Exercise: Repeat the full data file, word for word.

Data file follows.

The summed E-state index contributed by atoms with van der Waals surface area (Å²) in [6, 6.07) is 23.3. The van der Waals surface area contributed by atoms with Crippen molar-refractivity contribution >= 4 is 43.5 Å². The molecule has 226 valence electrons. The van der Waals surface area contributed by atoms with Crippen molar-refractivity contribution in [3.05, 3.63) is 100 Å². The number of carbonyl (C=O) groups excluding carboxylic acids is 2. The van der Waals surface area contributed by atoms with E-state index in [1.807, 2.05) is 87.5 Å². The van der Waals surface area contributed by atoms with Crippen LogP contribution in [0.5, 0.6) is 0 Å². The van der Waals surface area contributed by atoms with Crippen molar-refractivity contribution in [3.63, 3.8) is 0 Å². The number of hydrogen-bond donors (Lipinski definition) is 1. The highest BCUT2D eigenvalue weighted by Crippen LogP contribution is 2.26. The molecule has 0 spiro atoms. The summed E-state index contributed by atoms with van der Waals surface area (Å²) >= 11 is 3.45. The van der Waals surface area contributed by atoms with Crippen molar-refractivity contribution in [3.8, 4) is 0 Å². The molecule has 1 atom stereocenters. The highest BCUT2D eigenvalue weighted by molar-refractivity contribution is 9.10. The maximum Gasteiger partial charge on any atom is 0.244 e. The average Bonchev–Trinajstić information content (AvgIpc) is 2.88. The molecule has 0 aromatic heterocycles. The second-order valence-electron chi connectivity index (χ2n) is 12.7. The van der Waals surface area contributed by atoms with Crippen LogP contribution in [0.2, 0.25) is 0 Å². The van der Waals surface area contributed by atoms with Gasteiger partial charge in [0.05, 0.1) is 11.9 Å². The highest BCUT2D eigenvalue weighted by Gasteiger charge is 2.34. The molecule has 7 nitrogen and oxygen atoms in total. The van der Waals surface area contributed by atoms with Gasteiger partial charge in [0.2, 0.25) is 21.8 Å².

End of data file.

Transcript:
The summed E-state index contributed by atoms with van der Waals surface area (Å²) in [6, 6.07) is 23.3. The van der Waals surface area contributed by atoms with Crippen molar-refractivity contribution >= 4 is 43.5 Å². The molecule has 226 valence electrons. The van der Waals surface area contributed by atoms with Crippen molar-refractivity contribution in [3.05, 3.63) is 100 Å². The number of carbonyl (C=O) groups excluding carboxylic acids is 2. The van der Waals surface area contributed by atoms with E-state index in [1.807, 2.05) is 87.5 Å². The van der Waals surface area contributed by atoms with Crippen LogP contribution in [0.5, 0.6) is 0 Å². The van der Waals surface area contributed by atoms with Crippen molar-refractivity contribution in [3.63, 3.8) is 0 Å². The number of hydrogen-bond donors (Lipinski definition) is 1. The highest BCUT2D eigenvalue weighted by Crippen LogP contribution is 2.26. The molecule has 0 spiro atoms. The summed E-state index contributed by atoms with van der Waals surface area (Å²) >= 11 is 3.45. The van der Waals surface area contributed by atoms with Crippen molar-refractivity contribution in [3.8, 4) is 0 Å². The molecule has 1 atom stereocenters. The highest BCUT2D eigenvalue weighted by molar-refractivity contribution is 9.10. The maximum Gasteiger partial charge on any atom is 0.244 e. The average Bonchev–Trinajstić information content (AvgIpc) is 2.88. The molecule has 0 aromatic heterocycles. The second-order valence-electron chi connectivity index (χ2n) is 12.7. The van der Waals surface area contributed by atoms with Crippen LogP contribution in [0.2, 0.25) is 0 Å². The van der Waals surface area contributed by atoms with Gasteiger partial charge in [0.05, 0.1) is 11.9 Å². The highest BCUT2D eigenvalue weighted by Gasteiger charge is 2.34. The molecule has 7 nitrogen and oxygen atoms in total. The van der Waals surface area contributed by atoms with Gasteiger partial charge in [0.2, 0.25) is 21.8 Å².